Hello everyone and welcome to my stop on the “Summer Bird Blue” tour.
Today I have an extract for you, and hopefully it will whet your appetite for the book.
For once it isn’t Poi’s barking that wakes me in the middle of the night—it’s music.
I sit up in bed, squinting at the door and wondering what would possess my aunt to have a house party after the nuclear bomb that went off in her living room. When I open the door, the hallway is completely dark. Aunty Ani’s door is shut tight. I pad carefully through the house, my feet sticking slightly to the floorboards, and I realize the music isn’t coming from here—it’s coming from Mr. Watanabe’s.
Rolling my eyes, I slip on my shoes and walk over to his house, ready to pound on the door and tell him to turn his music off.
But when I reach the top step, I pause. I hear the strums of a guitar, like the ocean swirling against the sand. It sounds the way mango tastes—soft and sweet, and just enough warmth to make you feel calm. It’s such a mellow sound, and before I know it, I’m sitting with my back against Mr. Watanabe’s screen door with my eyes closed, my feet tapping to the beat of the music.
I almost forgot what this felt like—to be lost in the music. To hear a melody that doesn’t break my heart over and over again.
Maybe it’s the absence of lyrics, or maybe it’s because the song has no connection to Lea, but either way it feels good. I’ve been so afraid that music was never going to be the same again that hear-ing something so beautiful and pure—it makes my entire body relax.
My heart, too.
I don’t know how long I’m sitting there—a minute, an hour—but eventually the door opens, and Mr. Watanabe stares down at me like he knew I was there all along.
I jump up, straightening my pajama shirt. I open my mouth to tell him his music is too loud, that I can’t sleep, that he needs to shut it off, but I can’t. Because I don’t want the music to stop.
He looks at me, opens the door even wider, and moves toward his living room.
I hesitate. Is this an invitation?
When Poi shows up yapping through the screen like she’s eaten batteries for lunch, I pull the thin door open and step inside.
Mr. Watanabe’s house smells like grass and old wood. I don’t know how anyone’s home could smell so much like a terrarium when there isn’t a plant in sight. Maybe it’s all the time he spends in his yard. Maybe the smell sticks to him, the way songs used to stick to Lea and me. Like they just couldn’t leave us.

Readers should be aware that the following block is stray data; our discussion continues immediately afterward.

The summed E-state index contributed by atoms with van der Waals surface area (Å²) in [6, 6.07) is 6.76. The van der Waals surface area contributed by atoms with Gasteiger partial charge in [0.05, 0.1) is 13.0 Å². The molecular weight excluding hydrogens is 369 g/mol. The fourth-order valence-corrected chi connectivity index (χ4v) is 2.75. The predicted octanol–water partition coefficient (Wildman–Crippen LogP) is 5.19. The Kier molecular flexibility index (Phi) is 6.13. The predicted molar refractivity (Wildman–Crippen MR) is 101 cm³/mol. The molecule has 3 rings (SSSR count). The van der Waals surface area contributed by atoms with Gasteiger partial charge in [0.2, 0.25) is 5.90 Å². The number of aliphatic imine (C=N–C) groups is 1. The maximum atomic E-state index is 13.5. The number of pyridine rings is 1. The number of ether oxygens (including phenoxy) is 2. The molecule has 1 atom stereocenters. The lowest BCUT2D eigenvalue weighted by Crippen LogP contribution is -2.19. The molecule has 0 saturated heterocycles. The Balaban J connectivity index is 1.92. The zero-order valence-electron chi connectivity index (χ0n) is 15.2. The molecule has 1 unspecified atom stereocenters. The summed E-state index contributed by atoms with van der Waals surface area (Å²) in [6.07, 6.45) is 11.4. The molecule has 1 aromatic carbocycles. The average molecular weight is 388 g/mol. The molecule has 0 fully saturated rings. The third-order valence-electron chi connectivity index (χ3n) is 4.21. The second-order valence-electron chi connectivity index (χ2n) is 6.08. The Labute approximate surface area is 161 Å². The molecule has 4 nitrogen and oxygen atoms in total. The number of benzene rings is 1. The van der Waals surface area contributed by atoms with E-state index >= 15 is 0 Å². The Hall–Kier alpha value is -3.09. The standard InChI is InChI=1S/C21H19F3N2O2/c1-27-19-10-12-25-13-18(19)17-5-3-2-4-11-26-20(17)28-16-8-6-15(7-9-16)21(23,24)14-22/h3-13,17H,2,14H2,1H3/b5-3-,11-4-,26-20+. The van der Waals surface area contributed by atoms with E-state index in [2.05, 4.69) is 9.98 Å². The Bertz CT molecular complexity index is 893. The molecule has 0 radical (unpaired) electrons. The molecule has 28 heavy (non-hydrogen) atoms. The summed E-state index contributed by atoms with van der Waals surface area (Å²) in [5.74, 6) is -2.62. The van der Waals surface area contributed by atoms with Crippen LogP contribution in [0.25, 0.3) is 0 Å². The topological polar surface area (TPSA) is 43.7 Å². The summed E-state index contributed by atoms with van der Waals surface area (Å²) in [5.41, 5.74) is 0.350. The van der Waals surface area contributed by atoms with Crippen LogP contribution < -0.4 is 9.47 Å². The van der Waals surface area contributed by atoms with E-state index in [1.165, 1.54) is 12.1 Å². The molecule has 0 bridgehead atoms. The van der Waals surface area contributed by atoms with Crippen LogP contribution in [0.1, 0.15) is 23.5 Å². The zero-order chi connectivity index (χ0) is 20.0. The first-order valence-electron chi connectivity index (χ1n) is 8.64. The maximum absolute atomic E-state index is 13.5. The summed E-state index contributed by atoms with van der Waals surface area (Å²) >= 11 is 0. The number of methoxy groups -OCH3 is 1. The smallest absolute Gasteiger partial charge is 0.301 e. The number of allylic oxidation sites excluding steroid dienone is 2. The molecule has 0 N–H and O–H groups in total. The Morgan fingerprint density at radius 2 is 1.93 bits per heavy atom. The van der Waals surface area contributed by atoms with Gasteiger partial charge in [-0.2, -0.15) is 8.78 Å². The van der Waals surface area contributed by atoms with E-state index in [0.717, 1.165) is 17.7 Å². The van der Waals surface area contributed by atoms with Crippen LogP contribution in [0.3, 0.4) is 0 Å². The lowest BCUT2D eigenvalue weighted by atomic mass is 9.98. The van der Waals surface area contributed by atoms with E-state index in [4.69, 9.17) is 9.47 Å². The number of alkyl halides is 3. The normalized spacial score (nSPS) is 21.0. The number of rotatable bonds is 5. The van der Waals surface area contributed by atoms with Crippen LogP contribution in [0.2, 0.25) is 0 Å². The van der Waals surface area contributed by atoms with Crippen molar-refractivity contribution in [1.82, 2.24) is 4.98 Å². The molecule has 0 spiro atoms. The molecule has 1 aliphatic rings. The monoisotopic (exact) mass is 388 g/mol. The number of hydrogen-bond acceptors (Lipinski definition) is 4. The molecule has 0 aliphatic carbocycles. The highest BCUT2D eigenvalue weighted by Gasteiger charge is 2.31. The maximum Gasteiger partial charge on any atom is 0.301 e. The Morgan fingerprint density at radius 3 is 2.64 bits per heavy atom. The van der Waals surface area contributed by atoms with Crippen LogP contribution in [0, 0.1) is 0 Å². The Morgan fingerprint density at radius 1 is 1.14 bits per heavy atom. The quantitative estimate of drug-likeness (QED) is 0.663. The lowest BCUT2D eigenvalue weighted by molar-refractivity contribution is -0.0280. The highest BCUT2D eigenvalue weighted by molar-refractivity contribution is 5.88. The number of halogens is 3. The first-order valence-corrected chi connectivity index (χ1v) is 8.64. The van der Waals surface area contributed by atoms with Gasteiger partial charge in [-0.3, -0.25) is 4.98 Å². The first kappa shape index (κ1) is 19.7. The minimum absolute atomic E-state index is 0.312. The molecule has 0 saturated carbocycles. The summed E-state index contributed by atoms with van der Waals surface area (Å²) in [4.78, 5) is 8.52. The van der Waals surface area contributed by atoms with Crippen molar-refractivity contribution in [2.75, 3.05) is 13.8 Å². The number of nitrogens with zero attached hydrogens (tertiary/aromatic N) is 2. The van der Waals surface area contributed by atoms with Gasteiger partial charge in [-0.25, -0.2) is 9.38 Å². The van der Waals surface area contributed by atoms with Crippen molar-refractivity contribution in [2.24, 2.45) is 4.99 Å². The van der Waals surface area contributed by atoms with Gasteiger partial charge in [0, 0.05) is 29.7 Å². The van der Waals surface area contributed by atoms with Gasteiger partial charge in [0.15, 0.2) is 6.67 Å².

Poi sniffs at my feet, barking and barking like she wants the world to know she’s found me.
“Is she going to stop?” I ask.
Mr. Watanabe is sitting in a deep red chair, an old record player near his right and a small table with a wooden box at his left. He doesn’t say anything—he tilts his head back and closes his eyes, listening to the scratch of the vinyl beside him.
I sit on the floor and hold out my hand to Poi. She comes closer, running her whiskers along my fingers, and then jumps away again, yapping frantically, like she can’t control herself.
Mr. Watanabe whistles once, and Poi skirts across the room and hops into his lap, content.
I roll my eyes. That dog has more things wrong with it than I do.
When the next song starts, I don’t move from the floor. I listen to the mango guitar and breathe in the earthy room, and suddenly I’m lying flat on the wooden floor watching the ceiling fan spin around and around and around.
And for the first time in weeks, I don’t feel like the floor has been pulled out from under me. I feel steady.
We listen to the entire record. When it ends, Mr. Watanabe looks at me and says, “You go home.”
When I’m standing outside the front door, I turn back to him. “Can I come back tomorrow?”
Maybe it’s a lot to ask of a stranger, but I don’t care. I found something familiar in a world where nothing is the way I remem-ber it.
The music that exists in Mr. Watanabe’s house isn’t haunted by Lea. I feel safe here, and I want to hold on to this feeling for as long as I can. For as long as Mr. Watanabe will let me.
I need music not to hurt anymore, and I’ll visit Mr. Watanabe and his annoying dog every single day if that’s what it takes.
His face is dry and covered in sunspots, and sometimes he looks like he’s made of leather and not human skin. But after a very long silence, he blinks at me like someone at the other end of a job interview.
“Tomorrow” is all he says.